Evangelical Christianity experienced a demographic burst in the US throughout the 1970’s and 80’s, bringing an increasing numbers of highly educated Evangelicals to positions of greater political, social and intellectual leadership in the US. As a result, the Evangelical community began searching for deeper philosophical traditions and legal language to enhance its argumentation in defense of a Christian world view. They found much forage in Catholic social doctrine. Evangelicals were the first to comment on their surprise at the discovery.

Similarly, many Catholic activists found in the vast Evangelical social institutions, such as Focus on the Family, The Family Research Council, and the Evangelical home-schooling movements, energy, enthusiasm and models from which to borrow, learn, and imitate unhesitatingly.

c. Rise of the Catholic Charismatic Movement-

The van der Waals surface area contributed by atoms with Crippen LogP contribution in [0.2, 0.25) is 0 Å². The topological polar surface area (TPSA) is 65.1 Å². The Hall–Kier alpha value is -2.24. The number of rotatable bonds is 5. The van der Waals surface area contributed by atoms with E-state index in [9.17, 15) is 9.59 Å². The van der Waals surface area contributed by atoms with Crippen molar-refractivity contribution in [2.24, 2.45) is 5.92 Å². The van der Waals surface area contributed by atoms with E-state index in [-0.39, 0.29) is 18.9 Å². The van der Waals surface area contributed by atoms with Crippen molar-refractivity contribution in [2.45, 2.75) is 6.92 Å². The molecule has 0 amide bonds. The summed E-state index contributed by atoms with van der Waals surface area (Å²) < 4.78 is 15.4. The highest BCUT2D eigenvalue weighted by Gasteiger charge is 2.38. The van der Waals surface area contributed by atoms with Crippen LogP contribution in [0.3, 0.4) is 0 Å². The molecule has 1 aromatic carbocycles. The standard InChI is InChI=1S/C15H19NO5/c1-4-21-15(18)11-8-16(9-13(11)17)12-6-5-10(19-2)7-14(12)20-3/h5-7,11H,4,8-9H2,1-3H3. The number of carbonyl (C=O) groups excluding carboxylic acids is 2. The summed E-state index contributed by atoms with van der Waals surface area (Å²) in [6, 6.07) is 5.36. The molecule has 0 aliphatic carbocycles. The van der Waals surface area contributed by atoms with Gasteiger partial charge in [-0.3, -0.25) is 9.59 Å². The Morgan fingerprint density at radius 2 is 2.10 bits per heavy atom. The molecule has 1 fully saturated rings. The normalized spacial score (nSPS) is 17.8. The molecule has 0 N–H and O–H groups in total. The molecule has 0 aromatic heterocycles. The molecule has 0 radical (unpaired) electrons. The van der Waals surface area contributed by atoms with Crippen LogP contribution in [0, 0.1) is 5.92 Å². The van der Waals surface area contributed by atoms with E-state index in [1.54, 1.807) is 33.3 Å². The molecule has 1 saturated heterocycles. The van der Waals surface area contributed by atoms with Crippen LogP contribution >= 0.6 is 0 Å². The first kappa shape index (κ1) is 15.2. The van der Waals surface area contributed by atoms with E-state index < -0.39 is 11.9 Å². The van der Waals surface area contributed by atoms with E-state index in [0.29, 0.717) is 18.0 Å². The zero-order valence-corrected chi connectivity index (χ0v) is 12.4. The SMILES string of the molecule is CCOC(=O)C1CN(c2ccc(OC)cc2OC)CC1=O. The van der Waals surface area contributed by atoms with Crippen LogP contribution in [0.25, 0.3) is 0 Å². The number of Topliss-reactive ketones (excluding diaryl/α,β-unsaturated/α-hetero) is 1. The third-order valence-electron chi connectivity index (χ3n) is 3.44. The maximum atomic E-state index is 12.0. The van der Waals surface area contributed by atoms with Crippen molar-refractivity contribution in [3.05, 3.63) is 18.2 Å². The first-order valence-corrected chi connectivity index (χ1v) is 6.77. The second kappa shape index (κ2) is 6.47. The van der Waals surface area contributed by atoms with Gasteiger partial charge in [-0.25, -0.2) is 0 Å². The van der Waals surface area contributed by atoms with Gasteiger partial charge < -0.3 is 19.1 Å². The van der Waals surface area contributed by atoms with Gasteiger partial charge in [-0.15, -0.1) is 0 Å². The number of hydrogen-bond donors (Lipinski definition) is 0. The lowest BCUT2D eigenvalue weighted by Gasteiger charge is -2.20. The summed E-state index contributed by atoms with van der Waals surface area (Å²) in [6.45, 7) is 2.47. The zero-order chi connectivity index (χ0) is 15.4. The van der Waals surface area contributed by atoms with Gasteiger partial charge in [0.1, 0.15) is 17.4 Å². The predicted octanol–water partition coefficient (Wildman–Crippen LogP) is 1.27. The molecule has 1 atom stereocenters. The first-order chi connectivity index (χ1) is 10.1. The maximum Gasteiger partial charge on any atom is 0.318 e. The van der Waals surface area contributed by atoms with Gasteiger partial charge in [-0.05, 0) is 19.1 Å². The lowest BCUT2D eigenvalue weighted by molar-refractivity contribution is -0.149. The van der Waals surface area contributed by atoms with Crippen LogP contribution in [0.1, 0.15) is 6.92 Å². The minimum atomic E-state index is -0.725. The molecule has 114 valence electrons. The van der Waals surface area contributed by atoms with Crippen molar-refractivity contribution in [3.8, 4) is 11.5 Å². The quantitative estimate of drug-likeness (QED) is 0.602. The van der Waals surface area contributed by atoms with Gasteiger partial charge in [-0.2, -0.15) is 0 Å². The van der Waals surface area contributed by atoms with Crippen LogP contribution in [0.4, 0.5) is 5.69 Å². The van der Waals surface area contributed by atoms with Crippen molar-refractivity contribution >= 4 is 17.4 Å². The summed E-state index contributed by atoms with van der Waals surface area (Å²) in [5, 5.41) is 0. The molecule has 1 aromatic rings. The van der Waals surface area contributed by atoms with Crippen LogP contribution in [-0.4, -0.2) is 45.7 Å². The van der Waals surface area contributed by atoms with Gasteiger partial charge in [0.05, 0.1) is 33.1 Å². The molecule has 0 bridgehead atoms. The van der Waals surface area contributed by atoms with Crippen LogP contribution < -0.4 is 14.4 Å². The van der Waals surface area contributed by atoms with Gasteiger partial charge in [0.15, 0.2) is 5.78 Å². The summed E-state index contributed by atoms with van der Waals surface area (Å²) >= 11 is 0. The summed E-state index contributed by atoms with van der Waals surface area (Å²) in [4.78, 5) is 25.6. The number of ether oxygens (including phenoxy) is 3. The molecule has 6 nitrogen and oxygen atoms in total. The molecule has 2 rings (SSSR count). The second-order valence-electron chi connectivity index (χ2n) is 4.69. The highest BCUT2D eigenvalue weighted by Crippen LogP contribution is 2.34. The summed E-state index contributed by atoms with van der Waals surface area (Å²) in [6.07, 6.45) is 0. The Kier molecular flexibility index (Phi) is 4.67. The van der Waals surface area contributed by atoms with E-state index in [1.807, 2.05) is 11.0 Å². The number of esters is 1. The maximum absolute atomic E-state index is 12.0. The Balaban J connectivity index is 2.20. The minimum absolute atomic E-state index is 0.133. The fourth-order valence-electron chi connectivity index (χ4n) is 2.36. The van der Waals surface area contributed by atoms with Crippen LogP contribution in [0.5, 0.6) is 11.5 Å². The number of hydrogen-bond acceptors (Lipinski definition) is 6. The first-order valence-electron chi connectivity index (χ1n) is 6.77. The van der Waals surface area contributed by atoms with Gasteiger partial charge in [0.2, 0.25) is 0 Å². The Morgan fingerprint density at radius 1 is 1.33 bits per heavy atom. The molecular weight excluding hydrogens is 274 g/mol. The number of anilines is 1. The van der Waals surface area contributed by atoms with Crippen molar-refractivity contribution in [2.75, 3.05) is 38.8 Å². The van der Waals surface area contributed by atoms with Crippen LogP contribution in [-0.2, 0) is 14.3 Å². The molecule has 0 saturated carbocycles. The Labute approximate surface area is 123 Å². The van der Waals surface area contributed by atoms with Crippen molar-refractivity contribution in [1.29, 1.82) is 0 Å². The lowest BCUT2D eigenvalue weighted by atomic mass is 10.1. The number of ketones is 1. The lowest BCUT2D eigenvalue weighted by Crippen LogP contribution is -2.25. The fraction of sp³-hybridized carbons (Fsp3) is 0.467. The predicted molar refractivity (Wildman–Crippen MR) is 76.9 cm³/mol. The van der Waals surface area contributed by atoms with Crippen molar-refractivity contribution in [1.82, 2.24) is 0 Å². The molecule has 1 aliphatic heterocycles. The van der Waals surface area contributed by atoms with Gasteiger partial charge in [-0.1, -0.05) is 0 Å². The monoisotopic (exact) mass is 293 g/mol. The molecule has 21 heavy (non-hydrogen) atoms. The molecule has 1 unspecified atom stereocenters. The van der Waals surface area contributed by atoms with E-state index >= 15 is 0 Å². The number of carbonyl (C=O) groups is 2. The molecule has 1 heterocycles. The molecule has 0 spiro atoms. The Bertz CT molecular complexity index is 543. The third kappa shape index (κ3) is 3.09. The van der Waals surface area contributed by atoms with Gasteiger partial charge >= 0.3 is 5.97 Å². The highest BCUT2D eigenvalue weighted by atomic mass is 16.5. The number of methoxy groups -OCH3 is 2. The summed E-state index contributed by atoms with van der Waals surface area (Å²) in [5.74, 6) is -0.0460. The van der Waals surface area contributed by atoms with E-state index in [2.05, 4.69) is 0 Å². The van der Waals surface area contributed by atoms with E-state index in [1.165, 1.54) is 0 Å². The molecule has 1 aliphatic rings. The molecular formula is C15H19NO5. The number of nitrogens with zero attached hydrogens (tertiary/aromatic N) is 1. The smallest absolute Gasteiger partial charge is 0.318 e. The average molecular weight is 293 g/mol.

Since the 1960’s the Catholic charismatic movement has had a presence in the United States, perhaps reaching a climax in the 80’s and 90’s. While retaining a commitment to Catholic teaching, doctrine, and sacramental life, the charismatic movement introduced to the mainstream of the Catholic Church forms of worship and expression that appeared far more akin to Pentecostal revival movements than the liturgical traditions of our Church, emphasizing baptism in the Spirit and the immediate presence of the Holy Spirit and his gifts in the life of the Christian. In this shared experience, Pentecostal, Evangelical and Catholic communities were unexpectedly side-by-side with one another once again, this time in that which is most intimate to the Christian, in his worship. Pentecostal and Evangelical pastors spoke of their surprise to find a growing number of Catholics attending charismatic worship services on Sundays, only to arrive late or leave early because they were rushing to or from their Catholic Mass. Eventually, Protestant charismatic communities began to include well-known Catholic charismatic speakers in their rosters alongside protestant speakers, and vice-versa. 2 This dialogue of shared worship and spirituality went a long way to thaw age-old misconceptions and mistrust between members of the two communities, more easily able to recognize the person in heartfelt worship at their side as a fellow Christian imbued with the power of the Holy Spirit.2